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Our internal clocks can become ticking time bombs for diabetes and obesity

Date:
April 1, 2013
Source:
Federation of American Societies for Experimental Biology
Summary:
If you're pulling and all-nighter to finish a term paper, a new parent up all night with a fussy baby, or simply can't sleep like you once could, then you may be snoozing on good health.

If you're pulling and all-nighter to finish a term paper, a new parent up all night with a fussy baby, or simply can't sleep like you once could, then you may be snoozing on good health. That's because new research published in The FASEB Journal used mice to show that proper sleep patterns are critical for healthy metabolic function, and even mild impairment in our circadian rhythms can lead to serious health consequences, including diabetes and obesity.

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"We should acknowledge the unforeseen importance of our 24-hour rhythms for health," said Claudia Coomans, Ph.D., a researcher involved in the work from the Department of Molecular Cell Biology in the Laboratory of Neurophysiology at Leiden University Medical Center in Leiden, Netherlands. "To quote Seneca 'We should live according to nature (secundum naturam vivere).'"

To make this discovery, Coomans and colleagues exposed mice to constant light, which disturbed their normal internal clock function, and observed a gradual degradation of their bodies' internal clocks until it reached a level that normally occurs when aging. Eventually the mice lost their 24-hour rhythm in energy metabolism and insulin sensitivity, indicating that relatively mild impairment of clock function had severe metabolic consequences.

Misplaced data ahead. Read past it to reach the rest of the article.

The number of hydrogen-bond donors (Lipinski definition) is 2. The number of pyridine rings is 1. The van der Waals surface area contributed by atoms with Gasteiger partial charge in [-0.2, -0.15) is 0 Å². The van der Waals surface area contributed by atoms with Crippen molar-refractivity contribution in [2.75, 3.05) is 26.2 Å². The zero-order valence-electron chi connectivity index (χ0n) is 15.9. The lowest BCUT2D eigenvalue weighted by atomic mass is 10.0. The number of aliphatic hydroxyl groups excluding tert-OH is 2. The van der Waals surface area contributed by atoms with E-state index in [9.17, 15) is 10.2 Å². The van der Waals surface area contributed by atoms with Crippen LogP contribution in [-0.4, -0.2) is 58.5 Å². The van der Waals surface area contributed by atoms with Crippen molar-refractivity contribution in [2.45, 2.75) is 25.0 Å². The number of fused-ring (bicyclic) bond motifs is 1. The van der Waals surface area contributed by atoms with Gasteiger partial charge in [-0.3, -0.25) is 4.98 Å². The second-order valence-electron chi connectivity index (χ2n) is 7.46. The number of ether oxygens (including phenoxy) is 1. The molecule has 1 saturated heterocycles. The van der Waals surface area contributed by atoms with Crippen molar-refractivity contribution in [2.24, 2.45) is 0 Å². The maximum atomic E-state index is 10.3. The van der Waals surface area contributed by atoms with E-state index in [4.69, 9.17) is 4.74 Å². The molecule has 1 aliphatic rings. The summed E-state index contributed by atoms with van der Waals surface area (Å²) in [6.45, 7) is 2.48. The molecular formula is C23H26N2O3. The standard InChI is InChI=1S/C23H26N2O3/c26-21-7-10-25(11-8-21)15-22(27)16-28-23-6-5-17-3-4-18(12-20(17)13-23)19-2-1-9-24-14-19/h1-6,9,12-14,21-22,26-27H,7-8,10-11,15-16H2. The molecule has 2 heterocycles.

"The good news is that some of us can 'sleep it off' to avoid obesity and diabetes," said Gerald Weissmann, M.D., Editor-in-Chief of The FASEB Journal. "The bad news is that we can all get the metabolic doldrums when our normal day/night cycle is disrupted."


Story Source:

The above story is based on materials provided by Federation of American Societies for Experimental Biology. Note: Materials may be edited for content and length.


Journal Reference:

  1. C. P. Coomans, S. A. A. van den Berg, T. Houben, J.-B. van Klinken, R. van den Berg, A. C. M. Pronk, L. M. Havekes, J. A. Romijn, K. W. van Dijk, N. R. Biermasz, J. H. Meijer. Detrimental effects of constant light exposure and high-fat diet on circadian energy metabolism and insulin sensitivity. The FASEB Journal, 2013; 27 (4): 1721 DOI: 10.1096/fj.12-210898

Cite This Page:

Federation of American Societies for Experimental Biology. "Our internal clocks can become ticking time bombs for diabetes and obesity." ScienceDaily. ScienceDaily, 1 April 2013. <www.sciencedaily.com/releases/2013/04/130401101023.htm>.
Federation of American Societies for Experimental Biology. (2013, April 1). Our internal clocks can become ticking time bombs for diabetes and obesity. ScienceDaily. Retrieved January 27, 2015 from www.sciencedaily.com/releases/2013/04/130401101023.htm
Federation of American Societies for Experimental Biology. "Our internal clocks can become ticking time bombs for diabetes and obesity." ScienceDaily. www.sciencedaily.com/releases/2013/04/130401101023.htm (accessed January 27, 2015).

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